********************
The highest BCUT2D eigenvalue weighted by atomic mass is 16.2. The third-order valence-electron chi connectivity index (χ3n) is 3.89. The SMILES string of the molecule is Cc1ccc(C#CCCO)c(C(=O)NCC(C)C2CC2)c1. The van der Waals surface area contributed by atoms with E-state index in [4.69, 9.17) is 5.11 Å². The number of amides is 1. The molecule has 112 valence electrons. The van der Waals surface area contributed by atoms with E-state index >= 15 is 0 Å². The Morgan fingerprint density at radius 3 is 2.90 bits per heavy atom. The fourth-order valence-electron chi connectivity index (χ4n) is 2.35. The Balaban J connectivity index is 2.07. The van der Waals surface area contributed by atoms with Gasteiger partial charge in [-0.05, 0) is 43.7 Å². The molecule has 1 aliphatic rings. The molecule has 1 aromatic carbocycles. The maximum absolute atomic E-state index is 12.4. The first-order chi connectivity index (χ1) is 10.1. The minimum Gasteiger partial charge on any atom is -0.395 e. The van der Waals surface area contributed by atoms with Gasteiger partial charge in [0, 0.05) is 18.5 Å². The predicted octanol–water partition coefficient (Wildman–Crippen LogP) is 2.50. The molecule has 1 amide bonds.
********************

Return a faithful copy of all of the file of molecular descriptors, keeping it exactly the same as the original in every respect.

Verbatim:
The highest BCUT2D eigenvalue weighted by atomic mass is 16.2. The third-order valence-electron chi connectivity index (χ3n) is 3.89. The SMILES string of the molecule is Cc1ccc(C#CCCO)c(C(=O)NCC(C)C2CC2)c1. The van der Waals surface area contributed by atoms with E-state index in [4.69, 9.17) is 5.11 Å². The number of amides is 1. The molecule has 112 valence electrons. The van der Waals surface area contributed by atoms with E-state index >= 15 is 0 Å². The Morgan fingerprint density at radius 3 is 2.90 bits per heavy atom. The fourth-order valence-electron chi connectivity index (χ4n) is 2.35. The Balaban J connectivity index is 2.07. The van der Waals surface area contributed by atoms with Gasteiger partial charge in [-0.05, 0) is 43.7 Å². The molecule has 1 aliphatic rings. The molecule has 1 aromatic carbocycles. The maximum absolute atomic E-state index is 12.4. The first-order chi connectivity index (χ1) is 10.1. The minimum Gasteiger partial charge on any atom is -0.395 e. The van der Waals surface area contributed by atoms with Gasteiger partial charge in [0, 0.05) is 18.5 Å². The predicted octanol–water partition coefficient (Wildman–Crippen LogP) is 2.50. The molecule has 1 amide bonds.